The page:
Want to Get Out of Jury Duty? Post Something 'Strident' to Facebook

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Lawyers have begun to use major social networking sites like Facebook to track down information about potential jurors. While some might see this as a perversion of the legal system's long-held principles about jury selection, I say you should use this to your advantage.

The Wall Street Journal reports that one potential juror got bounced because he had "strident opinions on a host of issues, and dispensed unsolicited medical and sex advice." First thought: if that's all it takes to get out of jury duty, who among us will be left to serve? Second thought: there'll be no more bowing and scraping before a judge hoping to squeeze out of duty. Simply post some strong opinions about the cops and push those privacy settings to exhibitionist.

Facebook is increasingly being used in courts to decide who is--and who isn't--suitable to serve on a jury, the latest way in which the social-networking site is altering the U.S. court system.

Prosecution and defense lawyers are scouring the site for personal details about members of the jury pool that could signal which side they might sympathize with during a trial. They consider what potential jurors watch on television, their interests and hobbies, and how religious they are.

Read the full story at the Wall Street Journal.

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Alexis C. Madrigal

Alexis Madrigal is the deputy editor of TheAtlantic.com. He's the author of Powering the Dream: The History and Promise of Green Technology. More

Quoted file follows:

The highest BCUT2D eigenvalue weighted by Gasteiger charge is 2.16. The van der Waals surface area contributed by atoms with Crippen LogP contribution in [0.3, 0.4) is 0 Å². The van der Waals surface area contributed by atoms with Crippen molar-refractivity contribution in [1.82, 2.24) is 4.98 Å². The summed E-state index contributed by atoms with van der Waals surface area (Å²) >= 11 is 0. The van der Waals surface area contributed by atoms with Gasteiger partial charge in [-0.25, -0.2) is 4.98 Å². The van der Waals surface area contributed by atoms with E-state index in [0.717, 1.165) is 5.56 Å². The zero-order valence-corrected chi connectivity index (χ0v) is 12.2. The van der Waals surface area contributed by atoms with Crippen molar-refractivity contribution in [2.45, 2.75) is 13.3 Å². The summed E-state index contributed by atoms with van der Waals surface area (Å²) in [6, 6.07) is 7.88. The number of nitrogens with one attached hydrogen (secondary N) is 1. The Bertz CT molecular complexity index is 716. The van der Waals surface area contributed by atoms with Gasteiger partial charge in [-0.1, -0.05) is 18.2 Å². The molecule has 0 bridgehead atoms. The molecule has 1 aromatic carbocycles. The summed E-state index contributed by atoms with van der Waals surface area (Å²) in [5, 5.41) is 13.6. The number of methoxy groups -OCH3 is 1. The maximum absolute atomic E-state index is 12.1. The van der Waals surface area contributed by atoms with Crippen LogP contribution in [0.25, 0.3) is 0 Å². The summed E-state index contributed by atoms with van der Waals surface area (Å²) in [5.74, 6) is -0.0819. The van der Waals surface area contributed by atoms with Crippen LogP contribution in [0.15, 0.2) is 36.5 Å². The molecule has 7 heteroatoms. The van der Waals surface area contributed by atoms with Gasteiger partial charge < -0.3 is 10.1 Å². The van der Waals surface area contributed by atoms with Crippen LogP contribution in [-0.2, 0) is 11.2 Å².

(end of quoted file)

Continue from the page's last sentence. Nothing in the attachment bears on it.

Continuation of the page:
The New York Observer has called Madrigal "for all intents and purposes, the perfect modern reporter." He co-founded Longshot magazine, a high-speed media experiment that garnered attention from The New York Times, The Wall Street Journal, and the BBC. While at Wired.com, he built Wired Science into one of the most popular blogs in the world. The site was nominated for best magazine blog by the MPA and best science website in the 2009 Webby Awards. He also co-founded Haiti ReWired, a groundbreaking community dedicated to the discussion of technology, infrastructure, and the future of Haiti.

He's spoken at Stanford, CalTech, Berkeley, SXSW, E3, and the National Renewable Energy Laboratory, and his writing was anthologized in Best Technology Writing 2010 (Yale University Press).

Madrigal is a visiting scholar at the University of California at Berkeley's Office for the History of Science and Technology. Born in Mexico City, he grew up in the exurbs north of Portland, Oregon, and now lives in Oakland.

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